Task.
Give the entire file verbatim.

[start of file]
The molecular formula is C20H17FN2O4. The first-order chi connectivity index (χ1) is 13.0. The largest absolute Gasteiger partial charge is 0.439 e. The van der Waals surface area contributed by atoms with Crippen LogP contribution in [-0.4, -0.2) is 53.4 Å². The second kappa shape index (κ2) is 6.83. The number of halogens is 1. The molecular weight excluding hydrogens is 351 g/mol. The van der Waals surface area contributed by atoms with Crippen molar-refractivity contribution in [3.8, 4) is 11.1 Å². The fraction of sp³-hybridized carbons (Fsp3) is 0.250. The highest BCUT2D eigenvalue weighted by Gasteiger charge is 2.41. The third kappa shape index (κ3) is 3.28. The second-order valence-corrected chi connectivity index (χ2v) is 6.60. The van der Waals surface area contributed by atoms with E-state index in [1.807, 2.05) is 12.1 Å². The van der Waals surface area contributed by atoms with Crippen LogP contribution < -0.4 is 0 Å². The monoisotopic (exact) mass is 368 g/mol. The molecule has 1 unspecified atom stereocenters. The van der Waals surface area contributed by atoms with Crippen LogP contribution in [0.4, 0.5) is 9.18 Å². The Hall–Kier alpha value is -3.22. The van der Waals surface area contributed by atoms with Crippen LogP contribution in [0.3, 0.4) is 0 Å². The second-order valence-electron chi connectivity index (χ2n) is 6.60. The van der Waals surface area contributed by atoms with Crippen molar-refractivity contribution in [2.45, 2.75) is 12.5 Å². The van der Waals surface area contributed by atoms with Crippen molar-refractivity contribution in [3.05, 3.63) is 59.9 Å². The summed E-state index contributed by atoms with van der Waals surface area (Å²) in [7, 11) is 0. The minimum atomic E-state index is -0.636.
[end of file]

The molecular formula is C20H17FN2O4. The first-order chi connectivity index (χ1) is 13.0. The largest absolute Gasteiger partial charge is 0.439 e. The van der Waals surface area contributed by atoms with Crippen LogP contribution in [-0.4, -0.2) is 53.4 Å². The second kappa shape index (κ2) is 6.83. The number of halogens is 1. The molecular weight excluding hydrogens is 351 g/mol. The van der Waals surface area contributed by atoms with Crippen molar-refractivity contribution in [3.8, 4) is 11.1 Å². The fraction of sp³-hybridized carbons (Fsp3) is 0.250. The highest BCUT2D eigenvalue weighted by Gasteiger charge is 2.41. The third kappa shape index (κ3) is 3.28. The second-order valence-corrected chi connectivity index (χ2v) is 6.60. The van der Waals surface area contributed by atoms with E-state index in [1.807, 2.05) is 12.1 Å². The van der Waals surface area contributed by atoms with Crippen LogP contribution < -0.4 is 0 Å². The monoisotopic (exact) mass is 368 g/mol. The molecule has 1 unspecified atom stereocenters. The van der Waals surface area contributed by atoms with Crippen LogP contribution in [0.4, 0.5) is 9.18 Å². The Hall–Kier alpha value is -3.22. The van der Waals surface area contributed by atoms with Crippen LogP contribution in [0.3, 0.4) is 0 Å². The second-order valence-electron chi connectivity index (χ2n) is 6.60. The van der Waals surface area contributed by atoms with Crippen molar-refractivity contribution in [2.45, 2.75) is 12.5 Å². The van der Waals surface area contributed by atoms with Crippen molar-refractivity contribution in [3.05, 3.63) is 59.9 Å². The summed E-state index contributed by atoms with van der Waals surface area (Å²) in [7, 11) is 0. The minimum atomic E-state index is -0.636.